A great article came out today by Pamela Biery on Yubanet.com about our film ‘Here and Now’ and it screening at the Wild and Scenic Film festival this weekend. Here’s the LINK, or continue reading below.

By: Pamela Biery

January 14, 2016 – If Inaritu’s film “The Revenant” suggests a time for healing from the brutality of Western migration, then the unassuming short film “Here and Now” shows what this solution looks like on the ground in real time.

DiCaprio concluded his Best Actor Golden Globe Award recipient speech with this potent statement. I want to share this award with all the First Nations people represented in this film and all the indigenous communities around the world. It is time that we recognize your history and that we protect your indigenous lands from corporate interests and people that are out there to exploit them. It is time that we heard your voice and protected this planet for future generations!”

“Here and Now,” showing this weekend at the Wild & Scenic Film Festival in Nevada City, California, explores four partnerships between Native people and land conservation groups in Northern California. Like many independent films, filmmaker Andy Miller of Plus M Productions is deeply engaged in working solutions and bringing these forward to a broader audience.

“Here and Now” was produced by the Bay Area Open Space Council, which along with encouraging conservation and connection through public lands, works to promote a larger diversity and equity vision. Many lands enjoyed by the public today are conserved because of the vision of a very few. Golden Gate National Recreation Area, which today encompasses over 80,000 acres, was created by the drive of several men in 1972, cosponsors Congressman William S. Mailliard (R-San Francisco) and Congressman Phillip Burton (D-San Francisco). Similarly, Open Space Councils and Land Trusts are carving out pristine areas for agricultural heritage and open space conservation.

Organizations featured in “Here and Now” include the Amah Mutsun Land Trust, Kashia Band of the Pomo Indians, Pie Ranch, Sempervirens Fund, Midpeninsula Open Space District and The Trust for Public Land.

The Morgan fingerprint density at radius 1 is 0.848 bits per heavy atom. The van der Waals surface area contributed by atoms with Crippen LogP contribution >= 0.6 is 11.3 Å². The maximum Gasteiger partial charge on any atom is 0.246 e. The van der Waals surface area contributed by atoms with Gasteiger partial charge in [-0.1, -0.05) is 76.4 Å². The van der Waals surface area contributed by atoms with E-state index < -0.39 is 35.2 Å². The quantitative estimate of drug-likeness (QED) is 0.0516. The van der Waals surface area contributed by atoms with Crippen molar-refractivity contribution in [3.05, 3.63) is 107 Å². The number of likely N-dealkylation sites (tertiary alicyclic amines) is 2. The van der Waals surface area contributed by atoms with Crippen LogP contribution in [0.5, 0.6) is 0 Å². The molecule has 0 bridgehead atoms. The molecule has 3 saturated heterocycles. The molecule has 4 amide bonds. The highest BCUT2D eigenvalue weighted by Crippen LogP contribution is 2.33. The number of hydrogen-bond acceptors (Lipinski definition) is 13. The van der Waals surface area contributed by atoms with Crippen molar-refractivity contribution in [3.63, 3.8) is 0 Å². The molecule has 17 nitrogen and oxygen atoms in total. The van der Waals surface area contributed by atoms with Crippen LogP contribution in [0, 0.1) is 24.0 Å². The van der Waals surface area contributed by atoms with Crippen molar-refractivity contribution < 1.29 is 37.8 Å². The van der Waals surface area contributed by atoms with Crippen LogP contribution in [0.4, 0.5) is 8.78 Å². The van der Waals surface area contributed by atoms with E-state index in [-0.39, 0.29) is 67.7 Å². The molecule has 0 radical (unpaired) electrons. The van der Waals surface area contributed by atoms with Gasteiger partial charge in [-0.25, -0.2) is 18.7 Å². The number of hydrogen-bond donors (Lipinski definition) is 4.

With an aesthetic that feels like taking a quiet walk in nature, “Here and Now” is infused with Native spirit. Walking through the lands that are coming back into Tribal oversight through partnership, is a fine salve for the wounds of many overly developed Bay Area communities. Combined, projects currently represent over 1,000 acres in open space partnership with Tribes. These conservation lands include treasured acreage along California’s Coast in Sonoma County and South Bay Peninsula. Without protection, these lands would have fallen into private hands and likely development long ago.

Miller weaves in the values of Native people as conservationists and caretakers for thousands of years prior to the arrival of white men, perhaps America’s ultimate immigrants. The over-arching sentiment portrayed is a humble moment of healing—not a righteous story. After seven generations, Indian legend indicates, things can get better. It has now been seven generations since men like Hugh Glass and Jim Bridger headed West through the frontier.

“There is not one inch of land, in the United States, that was not indigenous land at one time,” says Chairman Valentin Lopez, of the Amah Mutsun Tribal Band. “Being able to access our land is critical to all Native Americans. While being granted access doesn’t erase the historical wrongs against our tribe, it’s a major step forward, and we are grateful to be renewing this connection to our history and Mother Earth.”

“This was the first time a tribal member had been back to their sacred mountain in 200 years,” says filmmaker Andy Miller, of Plus M Productions. Now, the tribe is building a ceremony site on the location through a partnership with the Midpeninsula Regional Open Space District.

“The energy, the people that attend, the staff and the town of Nevada City all come together to create the perfect atmosphere to screen conservation films like “Here and Now,” Miller says. “You can actually feel the movement gaining real traction over the course of the weekend.”

Wild & Scenic Film Festival will screen over 140 independent films January 14-18, 2016, including many World premieres. Filmmakers and activists mingle, engage and inspire at this annual event.

“Here and Now” will screen at Friday evening, Jan. 15, Vet’s Hall, and Saturday afternoon, Jan. 16, Yuba River Charter School, at Wild & Scenic, Nevada City and Grass Valley, CA. For more information or to purchase tickets, visit www.wildandscenicfilmfestival.org.

“Here and Now” was made possible with support from The Christensen Fund, Midpeninsula Regional Open Space District, and The Trust for Public Land and was created by Plus M Productions.

See trailer here: https://vimeo.com/openspacecouncil